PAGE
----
"Samuel Barber's(1910 --1981) music is lyrical, romantic, and accessible. But his music still manages to be challenging. As is the case with many American composers, Barber tried to develop an American voice by combining art music with American themes derived from jazz and American popular culture. Again, Barber wrote in an accessible way using sophisticated 20th century compositional techniques.Although he did not compose a great deal of music for solo piano, much of what Barber did write is outstanding. This disc on the budget-priced Naxos label includes all of Barber's published solo piano music performed by Daniel Pollack. Pollack knows and plays this music well indeed. He performed Barber's piano sonata at the First International Tchaikovsky Piano Competition in 1958. The CD includes detailed, insightful liner notes by Victor and Marina Ledin.Barber's piano sonata op 26 (1946) is the highlight of this disc and is a work that has become an important part of the piano repertory. The work is in four movements, and in it Barber uses an expansive musical vocabulary which includes serial composition. The work is romantic and virtuosic and immediately appealing. Vladimir Horowitz championed this music and it has been recorded many times.The sonata opens with a two-note falling figure with the second note heavily accented that becomes the basis for the opening allegro movement. Throughout the first movement, loud, virtuosic passages alternate with quieter sections, with feathery piano writing in the instrument's high register. The two-note figure is prominent at the end of the movement with a shift in accent to the first note of the pair. The second movement is a short, light scherzo which picks up on the quieter portions of the first movement. The third movement, an adagio, is spare and minimalist. It rises to a large climax before the music falls away pensively over a walking bass. The last movement is a fugue which begins rapidly and quickly develops to a frenzied, cataclysmic conclusion.The other extended works on this CD are two piano suites. The first suite, "Excursions" Op. 20 (1942-1944) was also championed by Horowitz. It consists of four movements based upon American jazz and popular song. The first movement features a syncopated theme with repeated notes over a boogie-woogie theme in the bass. The second movemement develops as a blues, with a slow-drag theme that becomes more prominent as the movement progresses. It reminded me of a Gershwin piano prelude. The third movement consists of a lyrical, rippling theme in a moderate tempo which undergoes brief variations. The final movement is a foot-stomping barn dance. The movement reminded me of a conservative Charles Ives.The other suite in this collection is titled "Souvenirs", op 28 (1951-1952) It consists of six short dance movements. (Barber used it for a ballet.) I loved this piece. It is deliberately anachronistic in character and is a throw-back to a hotel-style elegance just before WW I. In listening to this suite, I tried to think of the tone it intended to convey. Some people find this music light and frivolus while others find it ironic. I heard it as loving, but detached and a bit distant. Barber is trying deliberately to recreate a musical experience in an idiom that is no longer his. I think the tone is affectionate, with the music played straight (rather than satirically), but with a distinct feeling of looking back. Thus the title, "Souvenirs".There are a number of short pieces on this CD including three sketches dating from Barber's 13th year. I enjoyed the Nocturne which is highly chromatic (op. 33) and the late Ballade, Op. 46 among these short works.This disc is part of the Naxos "American Classics" series. It will allow the listener to get to know some great works of 20th century American piano music."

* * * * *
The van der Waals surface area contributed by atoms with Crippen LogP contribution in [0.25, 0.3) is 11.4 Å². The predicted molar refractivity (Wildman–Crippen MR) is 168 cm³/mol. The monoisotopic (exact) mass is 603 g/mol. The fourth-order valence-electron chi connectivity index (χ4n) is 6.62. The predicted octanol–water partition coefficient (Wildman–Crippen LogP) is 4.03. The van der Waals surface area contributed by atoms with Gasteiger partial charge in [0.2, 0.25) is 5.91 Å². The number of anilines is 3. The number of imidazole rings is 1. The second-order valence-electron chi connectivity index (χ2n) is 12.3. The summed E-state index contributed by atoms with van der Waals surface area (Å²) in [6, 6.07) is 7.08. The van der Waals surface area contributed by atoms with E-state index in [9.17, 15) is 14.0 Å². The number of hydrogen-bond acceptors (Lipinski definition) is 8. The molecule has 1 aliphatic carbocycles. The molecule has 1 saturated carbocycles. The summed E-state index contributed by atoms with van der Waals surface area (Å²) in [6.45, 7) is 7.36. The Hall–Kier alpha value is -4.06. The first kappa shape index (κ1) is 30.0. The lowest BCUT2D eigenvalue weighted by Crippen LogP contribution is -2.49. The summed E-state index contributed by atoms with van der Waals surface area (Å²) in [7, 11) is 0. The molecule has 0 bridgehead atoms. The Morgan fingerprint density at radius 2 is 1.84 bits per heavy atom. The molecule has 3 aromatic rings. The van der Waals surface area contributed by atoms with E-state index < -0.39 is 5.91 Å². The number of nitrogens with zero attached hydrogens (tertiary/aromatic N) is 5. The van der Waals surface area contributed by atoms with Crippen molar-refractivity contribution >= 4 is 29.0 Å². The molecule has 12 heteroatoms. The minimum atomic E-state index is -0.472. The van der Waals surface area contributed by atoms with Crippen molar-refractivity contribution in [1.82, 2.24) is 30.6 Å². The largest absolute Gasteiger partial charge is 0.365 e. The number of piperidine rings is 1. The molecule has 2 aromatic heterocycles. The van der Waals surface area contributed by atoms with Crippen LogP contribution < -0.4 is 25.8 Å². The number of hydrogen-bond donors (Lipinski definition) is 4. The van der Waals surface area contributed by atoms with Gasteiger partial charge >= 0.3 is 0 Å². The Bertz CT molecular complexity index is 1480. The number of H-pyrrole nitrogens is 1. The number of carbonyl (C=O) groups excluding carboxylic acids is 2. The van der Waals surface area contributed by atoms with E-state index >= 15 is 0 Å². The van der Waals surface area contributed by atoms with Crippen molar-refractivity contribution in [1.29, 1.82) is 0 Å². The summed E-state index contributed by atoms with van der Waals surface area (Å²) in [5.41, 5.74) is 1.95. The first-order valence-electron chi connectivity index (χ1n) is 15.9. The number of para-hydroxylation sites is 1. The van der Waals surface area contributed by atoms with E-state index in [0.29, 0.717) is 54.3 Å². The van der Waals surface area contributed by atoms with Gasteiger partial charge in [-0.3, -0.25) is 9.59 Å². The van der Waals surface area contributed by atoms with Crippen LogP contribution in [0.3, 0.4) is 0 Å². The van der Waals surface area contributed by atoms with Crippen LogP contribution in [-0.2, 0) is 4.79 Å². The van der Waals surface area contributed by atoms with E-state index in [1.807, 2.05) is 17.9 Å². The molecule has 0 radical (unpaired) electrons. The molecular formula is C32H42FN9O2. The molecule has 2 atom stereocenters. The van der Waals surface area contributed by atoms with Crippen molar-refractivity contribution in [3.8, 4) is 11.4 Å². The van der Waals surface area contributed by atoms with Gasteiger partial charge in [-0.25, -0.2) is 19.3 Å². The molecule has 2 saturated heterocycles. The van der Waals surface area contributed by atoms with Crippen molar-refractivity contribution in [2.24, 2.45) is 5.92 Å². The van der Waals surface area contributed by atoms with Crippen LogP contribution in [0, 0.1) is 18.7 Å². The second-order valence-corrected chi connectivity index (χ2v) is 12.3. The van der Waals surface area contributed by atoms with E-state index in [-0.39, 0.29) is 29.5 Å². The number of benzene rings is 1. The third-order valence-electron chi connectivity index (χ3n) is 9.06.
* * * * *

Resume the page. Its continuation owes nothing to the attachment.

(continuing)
Technical tour-de-force
R. Doyle Gillespie | Arvada, Colorado | 12/22/1999
(5 out of 5 stars)

"Pollack's clear, precise playing of these demanding technical pieces makes the CD truly an 'American Classic'! Track 7 (Allegretto of Nocturnes) alone is worth the price of the CD."